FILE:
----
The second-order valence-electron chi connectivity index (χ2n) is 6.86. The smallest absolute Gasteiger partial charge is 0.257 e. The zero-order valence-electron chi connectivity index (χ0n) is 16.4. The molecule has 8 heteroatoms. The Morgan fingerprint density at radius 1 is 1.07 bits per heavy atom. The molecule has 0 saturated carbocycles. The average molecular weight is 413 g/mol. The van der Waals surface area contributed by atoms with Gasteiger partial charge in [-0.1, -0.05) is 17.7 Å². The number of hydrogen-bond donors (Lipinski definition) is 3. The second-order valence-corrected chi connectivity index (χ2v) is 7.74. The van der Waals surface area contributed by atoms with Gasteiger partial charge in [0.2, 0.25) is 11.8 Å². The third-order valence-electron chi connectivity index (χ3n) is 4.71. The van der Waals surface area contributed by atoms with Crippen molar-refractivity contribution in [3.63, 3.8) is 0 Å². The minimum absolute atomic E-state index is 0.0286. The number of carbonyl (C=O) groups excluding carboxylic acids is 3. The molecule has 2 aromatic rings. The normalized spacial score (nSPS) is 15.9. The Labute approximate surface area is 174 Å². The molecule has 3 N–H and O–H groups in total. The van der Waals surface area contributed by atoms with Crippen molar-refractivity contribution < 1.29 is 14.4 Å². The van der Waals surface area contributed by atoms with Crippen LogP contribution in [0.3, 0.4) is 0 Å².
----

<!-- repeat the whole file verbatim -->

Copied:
The second-order valence-electron chi connectivity index (χ2n) is 6.86. The smallest absolute Gasteiger partial charge is 0.257 e. The zero-order valence-electron chi connectivity index (χ0n) is 16.4. The molecule has 8 heteroatoms. The Morgan fingerprint density at radius 1 is 1.07 bits per heavy atom. The molecule has 0 saturated carbocycles. The average molecular weight is 413 g/mol. The van der Waals surface area contributed by atoms with Gasteiger partial charge in [-0.1, -0.05) is 17.7 Å². The number of hydrogen-bond donors (Lipinski definition) is 3. The second-order valence-corrected chi connectivity index (χ2v) is 7.74. The van der Waals surface area contributed by atoms with Gasteiger partial charge in [0.2, 0.25) is 11.8 Å². The third-order valence-electron chi connectivity index (χ3n) is 4.71. The van der Waals surface area contributed by atoms with Crippen molar-refractivity contribution in [3.63, 3.8) is 0 Å². The minimum absolute atomic E-state index is 0.0286. The number of carbonyl (C=O) groups excluding carboxylic acids is 3. The molecule has 2 aromatic rings. The normalized spacial score (nSPS) is 15.9. The Labute approximate surface area is 174 Å². The molecule has 3 N–H and O–H groups in total. The van der Waals surface area contributed by atoms with Crippen molar-refractivity contribution < 1.29 is 14.4 Å². The van der Waals surface area contributed by atoms with Crippen LogP contribution in [0.3, 0.4) is 0 Å².